And I probably should have recast my formula; as I've written it, I consider any r-gonal number of length 1 to be a single dot. The first square, ie the 4 dot one, is in my formula P[4,2]. P[4,1] is the "degenerate" square with one dot. 😕
  10. Standard memberroyalchicken
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    14 Feb '03 02:262 edits
    Acolyte & Maggoteer (quite possibly the two coolest usernames)-

    I'll tell you my general formula for clarification. It barely helps at all for the proof. Let A(r,n) be the nth r-gonal number. Then:

    A(r,n) = n + (r-2)(n-1)n/2 = n + (r-2)A(3,n-1)

    So some of the the 2-gons, 3-gons, 4-gons, 5-gons are:

    0, 1, 2, 3, 4, 5....

    0, 1, 3, 6, 10, 15...

    0, 1, 4, 9, 16, 25...

    0, 1, 5, 12, 22, 35...

    Basically, you will recognise that each term in one of these sequences is formed by adding the next term in an arithmetic series with common diffrence r-2 and initial term 1 (except the 0's). I want you to prove that every natural number is the sum of 3 3-gons, 4 4-gons, etc.

    My proof took two weeks of evenings and is basically analytic in character. Something combinatorial might be more natural. Good luck.


    ~mark (Je ne suis pas un poulet, mais je pense que je me conduis comme un poulet quand je joue un match de la chesse.)

    Sorry, maggoteer, I think I explained it poorly the first time. When I discussed these numbers in terms of polygons, this was mostly because I was following Acolyte's advice and not making this look like a math(s) exam. Think of it, if you like, in the way I expressed above.
  11. Standard memberroyalchicken
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    14 Feb '03 02:29
    Originally posted by Acolyte
    I still don't see how pentagonal and higher numbers work graphically 😳
    It's okay. Visualisation can be a handicap.

    Just build one more layer on the outside. THe total number for pentagons is n(3n-1)/2 => 0,1,5,12...
  12. Donationmaggoteer
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    14 Feb '03 04:341 edit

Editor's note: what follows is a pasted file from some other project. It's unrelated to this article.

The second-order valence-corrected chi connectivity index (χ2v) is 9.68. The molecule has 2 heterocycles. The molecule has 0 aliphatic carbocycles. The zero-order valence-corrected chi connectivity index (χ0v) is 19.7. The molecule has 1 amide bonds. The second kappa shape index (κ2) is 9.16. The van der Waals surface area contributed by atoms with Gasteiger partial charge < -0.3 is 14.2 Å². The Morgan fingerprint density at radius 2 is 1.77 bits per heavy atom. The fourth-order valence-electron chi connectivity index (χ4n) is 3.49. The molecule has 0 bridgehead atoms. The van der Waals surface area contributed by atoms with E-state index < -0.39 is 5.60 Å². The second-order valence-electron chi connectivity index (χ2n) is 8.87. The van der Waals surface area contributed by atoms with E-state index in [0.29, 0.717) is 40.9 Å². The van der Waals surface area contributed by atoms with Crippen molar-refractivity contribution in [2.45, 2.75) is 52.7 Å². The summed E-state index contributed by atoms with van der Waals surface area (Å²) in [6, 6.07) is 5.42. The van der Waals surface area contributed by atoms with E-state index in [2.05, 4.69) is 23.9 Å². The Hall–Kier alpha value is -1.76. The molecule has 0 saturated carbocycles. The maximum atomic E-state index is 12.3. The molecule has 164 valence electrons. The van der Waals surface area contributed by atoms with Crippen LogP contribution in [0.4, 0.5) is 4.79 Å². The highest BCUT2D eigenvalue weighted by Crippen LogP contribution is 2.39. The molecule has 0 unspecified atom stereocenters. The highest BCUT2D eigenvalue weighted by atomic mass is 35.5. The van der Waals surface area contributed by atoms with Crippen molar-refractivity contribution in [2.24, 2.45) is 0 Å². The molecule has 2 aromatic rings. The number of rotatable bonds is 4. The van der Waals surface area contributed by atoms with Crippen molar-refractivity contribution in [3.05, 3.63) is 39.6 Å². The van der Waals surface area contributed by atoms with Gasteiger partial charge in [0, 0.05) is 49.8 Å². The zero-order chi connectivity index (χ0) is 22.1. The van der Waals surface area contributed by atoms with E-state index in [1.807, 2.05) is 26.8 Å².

Originally posted by royalchicken
    Let A(r,n) be the nth r-gonal number. Then:

    A(r,n) = n + (r-2)(n-1)n/2 = n + (r-2)A(3,n-1)
    At least our formula expand out to the same! So I'm at leas thinking what your thinking. Um..not sure I'll get much further....😕 Acoylte, the field is yours!😵🙄
  13. Donationbbarr
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    14 Feb '03 05:21
    Originally posted by royalchicken
    Acolyte & Maggoteer (quite possibly the two coolest usernames)-

    I'll tell you my general formula for clarification. It barely helps at all for the proof. Let A(r,n) be the nth r-gonal number. Then:

    A(r,n) = n + (r-2)(n-1)n/2 = n + (r-2)A(3,n-1)

    So some of the the 2-gons, 3-gons, 4-gons, 5-gons are:

    0, 1, 2, 3, 4, 5....

    0, 1, 3, 6, 10, ...[text shortened]... t making this look like a math(s) exam. Think of it, if you like, in the way I expressed above.
    So did you construct a proof by mathematical induction, using the assumption that 0 is an r-gonal number for any r as its base?
  14. Standard memberroyalchicken
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    14 Feb '03 16:441 edit
    Originally posted by bbarr
    So did you construct a proof by mathematical induction, using the assumption that 0 is an r-gonal number for any r as its base?
    Hey! Slyly trying to get a hint! But it is Valentine's day...Tried that. That was, it seems, the most reasonable thing to do. But I was unsuccessful. So I let k(r,n) be the nth number that satisfies the conjecture. I then let X(r,x) be the number of k(r,n) between 0 and x inclusive for some real number x. All I showed was that x = X(r,x) + O(1) for all x in R. Obviously, this implies that since X is a step function, the set of k(r,n) is equal to N for all r. But I won't go into any more detail, except under torture.

    The use of 0 was just so that exactly r r-gons are used. For example, 6 = 3+3+0 or 6+0+0, but it cannot be formed as the sum of three 3-gons in any other way.
  15. DonationAcolyte
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    14 Feb '03 17:58
    Originally posted by royalchicken
    The use of 0 was just so that exactly r r-gons are used. For example, 6 = 3+3+0 or 6+0+0, but it cannot be formed as the sum of three 3-gons in any other way.
    Or equivalently, any number can be expressed as the sum of at most r r-gonal numbers for all r.